• recovery time - I am used to exercising hard, falling into bed exhausted, then bouncing back to fully-charged energy levels first thing the next day. I am finding I don't make it back to 100% the next day after a particularly hard day of skiing/climbing/running/cycling.
  • body aches - I find my back is a little stiffer than it has been, and I need to spend more time stretching. This is after (and possibly because of) doing nothing more than sitting at my desk. My knees are noisier (cricking and cracking) and my legs don't have the same amount of spring to bound up stairs two at a time whenever I climb a flight.
  • eating habits - due to worsening eczema, I've gone to a naturopath to find a fix to my skin troubles, and she's advised me to alter my diet. No dairy, no refined sugar, no yeast (meaning no baked goods or bread - egads!), and no tropical fruit. Basically, I'm not allowed to eat anything I like. We'll see how long I can stick to that diet and whether it actually fixes me up.
In the past five years I have noticed how much my father has slowed down and it troubles me. He has become a shell of the man I used to know, although taking some of the vinegar out of such an inherently angry man is not all bad. I look at what he has become and know that we must all end up dependent, but I hope to hold off my slide into that state for three or four more decades, at least.

Saturday, January 14, 2012

Is This Helping?

Part of what I do as work involves an opportunity to give back to society. I call it my "Ability To Pay" Rate Scale.

Companies get charged the full, going rate. Likewise with people that live in starter castles in Springbank. Home trouble calls get a slightly gentler tally of the bill, based on the perceived expense of the neighborhood and furniture, and if I'm offered a beverage while I'm working. Non-profits get charged a much-under-market rate. Seniors (such as my beloved Nazi-transvestite-senior citizen, Walter) get charged a dignity-saving nominal fee, like $20 and a little, individually-wrapped chocolate from the bowl on the coffee table. Family and friends are encouraged to think kind thoughts or write me more substantially into their will.

Then, every once in a while, I make an exception to The Scale.

On Wednesday, I received a call from gravelly, sounded-like-he'd-smoked-too-much-in-his-life Dave, who claimed he couldn't "see" the Internet. He had recently got the computer from the Drop-in Centre and tried to describe to me what was (or wasn't) happening, but without much success. I quickly summed that I wasn't going to be able to help Dave without a visit. When I told Dave this, he told me he wouldn't be able to pay me right away as he wasn't getting a paycheque "until next week". When he told me where he was living (a run-down apartment in the inner city), I suspected that I was going to be working for free if I went to help him. I was feeling the need to build up some good karma, so I decided to help Dave.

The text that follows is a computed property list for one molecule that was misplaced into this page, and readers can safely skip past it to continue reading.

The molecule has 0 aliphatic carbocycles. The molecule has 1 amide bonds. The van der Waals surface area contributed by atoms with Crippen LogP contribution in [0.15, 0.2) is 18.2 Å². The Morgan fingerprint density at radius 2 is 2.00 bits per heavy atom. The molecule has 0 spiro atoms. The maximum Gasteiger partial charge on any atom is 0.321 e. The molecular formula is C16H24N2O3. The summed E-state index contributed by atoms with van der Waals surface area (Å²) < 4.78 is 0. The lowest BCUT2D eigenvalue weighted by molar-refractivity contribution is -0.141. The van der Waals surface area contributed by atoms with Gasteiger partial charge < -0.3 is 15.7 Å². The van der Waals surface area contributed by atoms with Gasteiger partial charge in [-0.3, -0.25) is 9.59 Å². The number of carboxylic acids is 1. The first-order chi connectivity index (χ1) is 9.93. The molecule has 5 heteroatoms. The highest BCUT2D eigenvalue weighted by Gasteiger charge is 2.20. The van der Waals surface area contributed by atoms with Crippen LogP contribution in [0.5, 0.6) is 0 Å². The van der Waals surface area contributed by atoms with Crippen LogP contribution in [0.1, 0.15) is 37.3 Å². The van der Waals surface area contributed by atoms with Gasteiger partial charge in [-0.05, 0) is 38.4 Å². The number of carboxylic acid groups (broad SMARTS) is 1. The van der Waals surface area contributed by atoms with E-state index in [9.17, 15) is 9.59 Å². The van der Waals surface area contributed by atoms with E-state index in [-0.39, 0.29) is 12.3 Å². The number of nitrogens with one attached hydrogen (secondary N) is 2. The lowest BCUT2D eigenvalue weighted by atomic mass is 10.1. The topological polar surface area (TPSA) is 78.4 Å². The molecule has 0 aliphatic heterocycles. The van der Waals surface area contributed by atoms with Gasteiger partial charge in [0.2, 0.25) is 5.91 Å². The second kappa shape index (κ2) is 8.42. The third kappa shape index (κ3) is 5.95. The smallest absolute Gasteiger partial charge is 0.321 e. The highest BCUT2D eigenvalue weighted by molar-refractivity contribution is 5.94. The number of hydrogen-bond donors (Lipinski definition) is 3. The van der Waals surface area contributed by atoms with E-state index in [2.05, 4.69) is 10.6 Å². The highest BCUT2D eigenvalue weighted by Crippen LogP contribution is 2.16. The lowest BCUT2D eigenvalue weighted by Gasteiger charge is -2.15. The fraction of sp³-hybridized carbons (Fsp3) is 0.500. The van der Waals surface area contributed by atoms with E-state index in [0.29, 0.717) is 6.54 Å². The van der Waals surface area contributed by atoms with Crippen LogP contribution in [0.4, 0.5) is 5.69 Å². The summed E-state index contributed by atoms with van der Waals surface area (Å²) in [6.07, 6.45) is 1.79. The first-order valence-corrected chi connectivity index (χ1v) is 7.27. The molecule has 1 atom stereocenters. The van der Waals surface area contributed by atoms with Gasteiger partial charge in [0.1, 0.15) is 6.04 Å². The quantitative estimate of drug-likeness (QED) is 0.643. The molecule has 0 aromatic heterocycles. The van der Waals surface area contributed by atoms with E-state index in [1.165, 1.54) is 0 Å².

I went to Dave's very-rough-looking place of residence - an uncleaned, cigarette-butt-filled one room rental which contained furniture that imagined (I later had this confimred) had been salvaged from the alley after other tenants had done their worst to them. It was here that I found, on a wobbly Ikea workdesk, his 10 year-old Windows XP box that was (indeed) FUBARed. As I proceeded to reinstall his operating system (about a 2 hour operation), I had a chance to chat with Dave and learned a bit of his history.

  • Dave's trade is painting, and although Calgary is booming he has been unable to hold a job as of late (confirming my suspicion that I might be working for free that day).
  • Dave has the Full Meal Deal with regards to Telus' internet and TV options. He pays $120 a month (about twice what I pay my internet and TV provider) and admitted he was a few months behind in his payments.
  • When Dave signed a 3 year contract for the Telus internet subscription, he had been provided with a brand new laptop. Why then (I asked) was I repairing a 10+ year old XP machine? It seems that shortly after Dave got the laptop, he had a few friends over for drinks a few weeks ago and those friends had brought friends of their own. At some point in the evening Dave went out on the balcony for a smoke, he came back to find that the laptop was no longer sitting happily on the coffee table. One of the guests' guests had taken off with the laptop. He called Telus and asked them to GPS-track it, as he was sure all laptops had that technology built in. When they told him they weren't able to do that, he gave up trying to find it. He hasn't file a police report because the person who took it he suspected was a crackhead and would just trade the laptop for a hit.
  • When Dave originally got his machine from the Drop-in Centre (for free), it worked. When I asked him why it has stopped working, he admitted he had been pretty drunk last night and had "deleted some stuff from the computer," but he couldn't remember what.

So here I was, 3/4 through getting this guy's computer back up and running, which I assumed he would use for some noble task like trying to better himself or find work. Instead, I realized that if I got the computer working and Dave didn't go on a binge tonight and delete critical files again, it would be only a matter of days before one of Dave's drinking buddies noticed he had electronics that worked (besides his 13" TV) and steal it out of his apartment.

I felt like I was wasting my time. Dave had been given things before and didn't have a good track record of taking care of them.

I did end up staying and providing Dave with a working machine. If I am doing good deeds like this, do you, gentle reader, think I should help the next "Dave" that calls, or find a better outlet for my kindness?